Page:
Do you recall the headlines a few years ago? In 2014, the divorce of Long Island socialites Elizabeth Petrakis and her husband Peter Petrakis made news headlines because their prenuptial agreement signed more than a decade ago was thrown out by the appellate court. In short, their prenuptial agreement stipulated that in the event of divorce, Mr. Petrakis would retain ownership of all marital assets. The bride-to-be had refused to sign the agreement in the days before their wedding. Whatever was going on behind closed doors, it does not sound like it was a pleasant, amicable, newlywed sort of atmosphere in the Petrakis home.
Four days before the wedding. Mr. Petrakis allegedly made a promise that the agreement would be thrown out after the couple had at least one child together. Elizabeth said that she was amenable to that, because it seemed that his concern was that only in the event that they have children should his wife be able to receive the type of settlement that gave her access to a significant portion of his assets.
However, their verbal agreement and discussion immediately before the wedding held no legal standing in court, and the New York court said that basically it was null and void. Since prenuptial agreements and other civil cases are based on the laws in a particular state, here in New York City, we would be subject to the same kinds of laws and stipulations for prenuptial agreements as someone would if they were married in Long Island.
Understanding the ins and outs of what makes a document legal and binding is our job- and here at New York Prenup this is what we specialize in, to make sure that you get everything you need from your agreement.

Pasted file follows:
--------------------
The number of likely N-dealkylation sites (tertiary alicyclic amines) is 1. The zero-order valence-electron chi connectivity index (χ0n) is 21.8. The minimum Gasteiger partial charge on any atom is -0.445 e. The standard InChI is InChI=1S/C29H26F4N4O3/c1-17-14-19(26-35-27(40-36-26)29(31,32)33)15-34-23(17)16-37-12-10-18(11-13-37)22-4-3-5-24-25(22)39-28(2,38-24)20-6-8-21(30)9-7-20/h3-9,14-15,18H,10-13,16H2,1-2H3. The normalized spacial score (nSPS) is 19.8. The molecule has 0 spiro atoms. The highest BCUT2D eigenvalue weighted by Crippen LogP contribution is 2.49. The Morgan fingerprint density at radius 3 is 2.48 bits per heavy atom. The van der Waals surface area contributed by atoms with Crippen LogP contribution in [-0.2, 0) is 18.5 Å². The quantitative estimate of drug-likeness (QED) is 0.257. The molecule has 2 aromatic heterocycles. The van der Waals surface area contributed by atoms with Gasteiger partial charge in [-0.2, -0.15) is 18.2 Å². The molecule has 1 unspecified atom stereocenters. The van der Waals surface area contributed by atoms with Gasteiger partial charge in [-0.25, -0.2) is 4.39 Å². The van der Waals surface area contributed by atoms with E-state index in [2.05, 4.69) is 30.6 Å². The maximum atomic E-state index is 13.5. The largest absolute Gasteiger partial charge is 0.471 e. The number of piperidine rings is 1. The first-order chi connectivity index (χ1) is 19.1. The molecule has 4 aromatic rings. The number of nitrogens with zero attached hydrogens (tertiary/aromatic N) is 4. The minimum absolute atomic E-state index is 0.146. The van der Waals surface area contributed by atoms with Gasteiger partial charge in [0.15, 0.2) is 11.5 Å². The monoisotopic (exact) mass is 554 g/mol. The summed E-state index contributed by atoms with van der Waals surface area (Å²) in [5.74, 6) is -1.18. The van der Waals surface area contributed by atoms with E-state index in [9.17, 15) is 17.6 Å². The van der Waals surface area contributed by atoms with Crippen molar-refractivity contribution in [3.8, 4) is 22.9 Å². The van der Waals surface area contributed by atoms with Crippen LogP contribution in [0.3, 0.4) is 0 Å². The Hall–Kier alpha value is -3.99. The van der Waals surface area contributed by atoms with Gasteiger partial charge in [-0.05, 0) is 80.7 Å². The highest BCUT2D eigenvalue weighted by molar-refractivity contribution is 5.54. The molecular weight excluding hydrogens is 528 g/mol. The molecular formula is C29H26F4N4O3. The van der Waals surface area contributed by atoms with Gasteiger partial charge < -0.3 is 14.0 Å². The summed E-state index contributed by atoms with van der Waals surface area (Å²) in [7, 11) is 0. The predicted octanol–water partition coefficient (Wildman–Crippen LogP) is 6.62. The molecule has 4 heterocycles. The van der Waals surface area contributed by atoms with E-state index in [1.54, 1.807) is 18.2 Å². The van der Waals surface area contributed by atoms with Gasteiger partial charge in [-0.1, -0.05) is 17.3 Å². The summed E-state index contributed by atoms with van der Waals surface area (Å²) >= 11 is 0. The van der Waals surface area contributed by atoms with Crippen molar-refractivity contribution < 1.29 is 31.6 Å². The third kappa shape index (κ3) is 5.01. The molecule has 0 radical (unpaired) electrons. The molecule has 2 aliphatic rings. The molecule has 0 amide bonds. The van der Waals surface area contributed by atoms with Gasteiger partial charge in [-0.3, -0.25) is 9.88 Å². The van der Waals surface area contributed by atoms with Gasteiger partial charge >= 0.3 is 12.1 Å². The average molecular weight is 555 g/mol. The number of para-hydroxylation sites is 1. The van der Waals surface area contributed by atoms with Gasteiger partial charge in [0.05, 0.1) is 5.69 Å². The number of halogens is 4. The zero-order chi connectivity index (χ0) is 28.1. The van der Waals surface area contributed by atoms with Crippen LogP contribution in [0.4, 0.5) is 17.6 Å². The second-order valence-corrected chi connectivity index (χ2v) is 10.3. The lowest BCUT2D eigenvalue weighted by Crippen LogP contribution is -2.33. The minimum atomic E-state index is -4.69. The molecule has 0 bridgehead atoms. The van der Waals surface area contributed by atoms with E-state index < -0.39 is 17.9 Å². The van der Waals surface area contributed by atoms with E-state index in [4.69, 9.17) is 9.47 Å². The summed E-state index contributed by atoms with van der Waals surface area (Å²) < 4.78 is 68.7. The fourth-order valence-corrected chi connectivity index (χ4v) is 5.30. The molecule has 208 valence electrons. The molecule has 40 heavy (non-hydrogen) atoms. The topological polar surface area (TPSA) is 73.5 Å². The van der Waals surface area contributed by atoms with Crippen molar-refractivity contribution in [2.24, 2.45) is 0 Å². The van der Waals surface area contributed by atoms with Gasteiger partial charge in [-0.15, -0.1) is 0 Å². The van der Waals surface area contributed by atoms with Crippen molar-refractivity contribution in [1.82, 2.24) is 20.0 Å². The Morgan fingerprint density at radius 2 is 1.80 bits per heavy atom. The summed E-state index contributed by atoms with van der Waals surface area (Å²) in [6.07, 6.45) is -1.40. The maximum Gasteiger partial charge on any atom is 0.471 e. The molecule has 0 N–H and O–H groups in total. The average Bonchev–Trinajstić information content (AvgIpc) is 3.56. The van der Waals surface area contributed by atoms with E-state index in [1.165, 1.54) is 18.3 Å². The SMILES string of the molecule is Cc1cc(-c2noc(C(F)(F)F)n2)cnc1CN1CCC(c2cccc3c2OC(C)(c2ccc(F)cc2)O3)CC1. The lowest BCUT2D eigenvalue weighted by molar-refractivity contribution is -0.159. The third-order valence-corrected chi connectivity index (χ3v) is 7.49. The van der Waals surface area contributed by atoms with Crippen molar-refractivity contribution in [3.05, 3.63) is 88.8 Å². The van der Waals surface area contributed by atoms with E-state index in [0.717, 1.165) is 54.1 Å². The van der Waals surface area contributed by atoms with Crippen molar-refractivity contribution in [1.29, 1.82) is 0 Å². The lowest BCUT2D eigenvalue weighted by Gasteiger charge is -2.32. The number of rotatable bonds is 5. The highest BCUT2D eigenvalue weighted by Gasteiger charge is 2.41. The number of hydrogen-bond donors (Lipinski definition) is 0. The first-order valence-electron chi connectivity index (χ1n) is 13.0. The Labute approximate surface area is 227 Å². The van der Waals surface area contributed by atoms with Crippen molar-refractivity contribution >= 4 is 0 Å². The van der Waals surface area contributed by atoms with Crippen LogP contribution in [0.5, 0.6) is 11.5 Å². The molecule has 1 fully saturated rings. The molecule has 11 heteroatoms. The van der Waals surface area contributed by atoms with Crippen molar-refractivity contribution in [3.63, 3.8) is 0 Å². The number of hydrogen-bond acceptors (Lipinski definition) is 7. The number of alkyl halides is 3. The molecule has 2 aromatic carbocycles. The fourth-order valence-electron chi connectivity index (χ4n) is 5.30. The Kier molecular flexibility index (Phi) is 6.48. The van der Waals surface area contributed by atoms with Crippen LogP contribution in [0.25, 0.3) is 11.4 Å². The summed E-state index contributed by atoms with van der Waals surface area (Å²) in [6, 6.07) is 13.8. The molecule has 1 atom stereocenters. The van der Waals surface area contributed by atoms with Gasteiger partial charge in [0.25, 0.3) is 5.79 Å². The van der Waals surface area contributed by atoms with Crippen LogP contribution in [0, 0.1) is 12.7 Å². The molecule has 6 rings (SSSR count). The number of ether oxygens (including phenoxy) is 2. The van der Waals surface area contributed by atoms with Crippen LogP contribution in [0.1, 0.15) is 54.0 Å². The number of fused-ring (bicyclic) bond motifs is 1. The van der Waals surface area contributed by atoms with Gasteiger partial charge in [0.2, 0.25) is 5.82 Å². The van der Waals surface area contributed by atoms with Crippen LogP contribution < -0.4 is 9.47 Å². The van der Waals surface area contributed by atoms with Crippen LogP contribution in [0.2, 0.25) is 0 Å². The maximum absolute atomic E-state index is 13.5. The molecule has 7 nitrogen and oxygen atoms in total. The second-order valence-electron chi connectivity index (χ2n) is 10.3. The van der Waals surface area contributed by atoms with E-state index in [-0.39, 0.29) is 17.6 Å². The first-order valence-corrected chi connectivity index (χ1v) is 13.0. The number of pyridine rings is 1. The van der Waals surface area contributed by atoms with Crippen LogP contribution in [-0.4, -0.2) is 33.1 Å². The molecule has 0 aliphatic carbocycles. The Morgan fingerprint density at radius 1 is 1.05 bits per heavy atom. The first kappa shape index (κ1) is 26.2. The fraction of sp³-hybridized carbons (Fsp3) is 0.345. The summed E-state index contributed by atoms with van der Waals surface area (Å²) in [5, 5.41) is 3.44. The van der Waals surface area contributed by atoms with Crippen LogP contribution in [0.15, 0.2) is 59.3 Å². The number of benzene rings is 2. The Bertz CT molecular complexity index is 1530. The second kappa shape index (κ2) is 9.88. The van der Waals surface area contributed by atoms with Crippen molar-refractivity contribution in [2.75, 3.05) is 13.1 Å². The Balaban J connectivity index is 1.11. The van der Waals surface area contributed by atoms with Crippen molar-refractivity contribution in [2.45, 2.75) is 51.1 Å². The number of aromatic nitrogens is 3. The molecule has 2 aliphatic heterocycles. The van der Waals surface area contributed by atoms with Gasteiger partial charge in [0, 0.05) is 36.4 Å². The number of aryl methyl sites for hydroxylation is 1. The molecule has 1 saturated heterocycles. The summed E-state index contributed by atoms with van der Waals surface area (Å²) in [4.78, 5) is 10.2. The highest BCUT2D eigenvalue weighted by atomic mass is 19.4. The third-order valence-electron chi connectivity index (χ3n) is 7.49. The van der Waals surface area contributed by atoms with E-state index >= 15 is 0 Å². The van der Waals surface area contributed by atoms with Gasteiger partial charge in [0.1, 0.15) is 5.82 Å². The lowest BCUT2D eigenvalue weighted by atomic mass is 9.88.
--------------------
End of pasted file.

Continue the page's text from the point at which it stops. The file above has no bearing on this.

There are many lessons to be learned from this particular case.
There are five criteria that your New York City prenuptial agreement will need to meet in order for it to be valid in court (not be challenged by a Judge) in the future:
- The agreement must not be fraudulent. This means that both parties must provide full financial disclosure while preparing their agreement.
- Neither party can be pressured or bribed into signing the agreement.
- The Agreement must be signed and executed properly in accordance with state laws.
- Both parties must be given the opportunity to review the agreement with their own attorney.
- The agreement must be fair to both parties and cannot be clearly unfair to one party.
The Petrakis’ circumstances were unique, since it is rare that such a dispute exists, but they do happen. When you go to court and both you and your spouse think you know exactly what to expect, and then the disagreement during your divorce is not between the two parties, but rather between the parties and the Judge, the situation can feel overwhelming, and out of your control. To ensure that your finances stay in your own hands when it comes to making decisions about your future, contact the experienced and helpful attorneys at New York Prenup today and let us help keep you out of this sort of situation. Our agreements are drawn up from start to finish, with very little time required of you, and returned within 48 hours. We are looking forward to preparing your document for you.